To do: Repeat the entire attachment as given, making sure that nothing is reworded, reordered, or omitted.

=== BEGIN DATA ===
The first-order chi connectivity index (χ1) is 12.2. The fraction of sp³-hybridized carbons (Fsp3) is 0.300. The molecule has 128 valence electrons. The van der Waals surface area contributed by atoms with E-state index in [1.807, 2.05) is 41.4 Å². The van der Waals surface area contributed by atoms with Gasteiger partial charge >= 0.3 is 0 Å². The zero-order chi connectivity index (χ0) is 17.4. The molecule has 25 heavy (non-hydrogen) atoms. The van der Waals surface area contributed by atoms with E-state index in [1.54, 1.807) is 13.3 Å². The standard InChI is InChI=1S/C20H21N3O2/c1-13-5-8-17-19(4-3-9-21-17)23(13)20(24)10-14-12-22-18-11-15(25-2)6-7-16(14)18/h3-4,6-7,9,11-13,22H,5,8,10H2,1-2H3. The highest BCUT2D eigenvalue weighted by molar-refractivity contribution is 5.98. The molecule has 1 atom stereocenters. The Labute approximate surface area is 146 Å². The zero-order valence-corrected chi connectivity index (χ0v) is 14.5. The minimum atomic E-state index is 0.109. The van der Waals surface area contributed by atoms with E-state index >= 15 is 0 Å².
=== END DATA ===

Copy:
The first-order chi connectivity index (χ1) is 12.2. The fraction of sp³-hybridized carbons (Fsp3) is 0.300. The molecule has 128 valence electrons. The van der Waals surface area contributed by atoms with E-state index in [1.807, 2.05) is 41.4 Å². The van der Waals surface area contributed by atoms with Gasteiger partial charge >= 0.3 is 0 Å². The zero-order chi connectivity index (χ0) is 17.4. The molecule has 25 heavy (non-hydrogen) atoms. The van der Waals surface area contributed by atoms with E-state index in [1.54, 1.807) is 13.3 Å². The standard InChI is InChI=1S/C20H21N3O2/c1-13-5-8-17-19(4-3-9-21-17)23(13)20(24)10-14-12-22-18-11-15(25-2)6-7-16(14)18/h3-4,6-7,9,11-13,22H,5,8,10H2,1-2H3. The highest BCUT2D eigenvalue weighted by molar-refractivity contribution is 5.98. The molecule has 1 atom stereocenters. The Labute approximate surface area is 146 Å². The zero-order valence-corrected chi connectivity index (χ0v) is 14.5. The minimum atomic E-state index is 0.109. The van der Waals surface area contributed by atoms with E-state index >= 15 is 0 Å².